Page images
PDF
EPUB

SERMON XVIII.

Mutual Knowledge between Christ and his

People. JOHN, X. 14. I know my Sheep, and am known of mine.

276

SERMON XIX.

Promise of Strength and Peace. PSALM xxix. 11. The Lord will give

Strength unto his People : the Lord will bless his People with Peace.

292

SERMON XX.

Christ's Second Coming. MALACHI, iii. 2. But who may abide the

Day of his Coming? And who fall stand, when He appeareth.

308

[ocr errors]

SERMON I.

The Foolish Bargain.

MATTHEW, xvi. 26. What is a man profited, if he fall gain the whole

world and lose his own foul ? or what shall a man

give in exchange for bis foul ! No person can hear these questions with

out understanding them. Their meaning is plain. They speak for themselves, and carry with them their own answer. Our blessed Lord, in asking them, clearly intended to lay down this aweful and interesting truth; That the man, who for the sake of worldly. happiness, however great, shall lose his soul, will make a moft foolish bargain, and in the end will bitterly repent what he has done.'

This truth I shall endeavour to explain

and prove.

In judging of a bargain, whether it be good or bad, two particulars must be taken into account, the thing bought, and the price

B

given for it. These must be compared together, for it is the proportion, which they bear in value to each other, that shews what the bargain is. If the thing bought be clearly worth far less than what is given for it, we pronounce the bargain to be bad. Now in the bargain of which we speak, the thing bought is Worldly Happiness : the price given for it, is the Soul. What proportion do these things bear in value to each other? To answer this question, we must enquire into their separate value, so as to see what each of them is really worth.

1. Worldly happiness is that happiness, which is to be found in the pursuit, or the enjoyment of worldly things : that happiness, which springs from the gratification of our sensual, our ambitious, or our covetous desires. And certainly we must allow, that taken by itself, this happiness is considerable. A man doubtless feels no fmall fatisfaction and delight, in gaining honours and riches, in exercising power, in indulging his lusts and appetites. It is not by under-rating worldly happiness and by representing it as less valuable than it really is, that we shall endeavour to prove our point. We will give to it all the advantage, which its warmest friends can desire.

We will allow their enjoy. ments to be as great as they are said to be. We will go even farther. We will take no notice of all those interruptions and disappointments, to which, from a thousand causes, worldly happiness is liable. We will suppose, that it is entirely free from these things; that the body is never tortured with pain; that the mind is never wrung with grief; that every thing goes on smoothly ; that every wish is gratified, every desire accomplished, every hope fulfilled. This indeed is admitting a great deal : but not more than our Saviour himfelf seems to have admitted for the time; when he speaks of a man's gaining the whole world; which we may fairly interpret to mean, his gaining as much' happi. ness, as the world can possibly bestow.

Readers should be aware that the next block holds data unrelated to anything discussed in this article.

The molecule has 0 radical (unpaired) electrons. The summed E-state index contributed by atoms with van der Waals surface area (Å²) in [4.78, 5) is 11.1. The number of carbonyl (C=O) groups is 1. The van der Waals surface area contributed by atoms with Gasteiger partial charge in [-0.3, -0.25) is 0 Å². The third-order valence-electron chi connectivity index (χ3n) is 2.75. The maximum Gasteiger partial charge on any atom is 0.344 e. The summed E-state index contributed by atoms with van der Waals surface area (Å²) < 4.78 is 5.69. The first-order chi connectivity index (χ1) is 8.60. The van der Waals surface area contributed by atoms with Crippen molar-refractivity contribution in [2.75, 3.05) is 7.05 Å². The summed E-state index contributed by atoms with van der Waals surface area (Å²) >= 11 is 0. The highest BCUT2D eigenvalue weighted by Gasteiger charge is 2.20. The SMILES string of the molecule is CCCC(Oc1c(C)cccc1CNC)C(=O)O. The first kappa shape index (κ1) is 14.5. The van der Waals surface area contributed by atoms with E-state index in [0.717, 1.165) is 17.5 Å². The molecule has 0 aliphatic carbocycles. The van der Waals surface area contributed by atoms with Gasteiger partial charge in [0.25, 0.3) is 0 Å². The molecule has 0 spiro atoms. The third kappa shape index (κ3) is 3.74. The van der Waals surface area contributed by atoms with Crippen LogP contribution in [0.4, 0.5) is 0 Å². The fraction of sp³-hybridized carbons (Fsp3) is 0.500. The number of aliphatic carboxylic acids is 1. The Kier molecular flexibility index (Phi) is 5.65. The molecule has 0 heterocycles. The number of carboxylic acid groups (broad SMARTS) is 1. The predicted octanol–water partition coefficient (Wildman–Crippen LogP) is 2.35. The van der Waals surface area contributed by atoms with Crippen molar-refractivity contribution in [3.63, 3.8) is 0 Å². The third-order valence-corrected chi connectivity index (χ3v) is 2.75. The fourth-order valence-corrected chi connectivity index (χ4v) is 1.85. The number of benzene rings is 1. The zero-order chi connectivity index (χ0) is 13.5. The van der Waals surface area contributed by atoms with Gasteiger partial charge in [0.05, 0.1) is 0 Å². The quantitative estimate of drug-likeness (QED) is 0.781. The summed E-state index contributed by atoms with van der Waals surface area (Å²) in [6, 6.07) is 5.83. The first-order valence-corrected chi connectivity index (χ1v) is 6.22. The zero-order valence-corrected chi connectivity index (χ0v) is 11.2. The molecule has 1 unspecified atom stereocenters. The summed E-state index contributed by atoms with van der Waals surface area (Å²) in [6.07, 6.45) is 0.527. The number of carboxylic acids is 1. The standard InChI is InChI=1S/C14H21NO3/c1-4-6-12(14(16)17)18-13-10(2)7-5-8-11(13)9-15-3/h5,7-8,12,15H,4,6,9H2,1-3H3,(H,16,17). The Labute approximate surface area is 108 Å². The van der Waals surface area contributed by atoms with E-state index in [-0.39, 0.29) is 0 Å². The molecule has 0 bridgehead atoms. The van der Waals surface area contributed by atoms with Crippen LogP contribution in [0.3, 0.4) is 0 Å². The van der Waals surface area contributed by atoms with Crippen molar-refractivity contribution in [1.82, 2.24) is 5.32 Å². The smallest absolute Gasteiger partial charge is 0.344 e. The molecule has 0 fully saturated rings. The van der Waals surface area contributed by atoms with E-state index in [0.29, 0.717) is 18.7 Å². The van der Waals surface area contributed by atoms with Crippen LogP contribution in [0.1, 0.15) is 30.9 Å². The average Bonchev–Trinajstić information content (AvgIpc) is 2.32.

But after all these allowances in favour of worldly happiness, there is one thing to be mentioned on the opposite fide. There is one weight to be thrown into the oppofite fcale, which takes not a little from its worth, and which therefore, in enquiring into its real value, must not be passed over. It is this : all worldly happiness must come to an end " The things which are seen are temporal.” Worldly things are but for a time, for a feason. They are in their nature perishable, and cannot last for ever. “ The fashion of this world pafleth away.

Let a man's enjoyment then in the world be as great and lasting, as on the largest supposition they can possibly be, still a time must come, when they will cease. There is a day, beyond which they cannot last. When that day comes, either he will be taken from his enjoyments, or they will be taken from hin. Either he will be stript of them altogether, or he will lofe the power of using them, or he will be . removed to ä place, whither he cannot carry them; and where the having formerly had them will be of no advantage, nor the recollection of it yield any fatiffaction. From this view we may form fome judgement of the real value of worldly happiness.

II. As to the Worth of the Soul.

The Worth of the Soul will in some degree appear from this consideration, that it is the most excellent part of man. It is that part of him, which thinks and wills;. that part of him, which governs and directs the body. The body can do nothing without the foul. It is the foul which moves the body, and tells it where to go, and what to do. It is the foul, which hopes and fears; which grieves and rejoices; which desires, and hates, and loves. If the soul be taken away, the body bea

« PreviousContinue »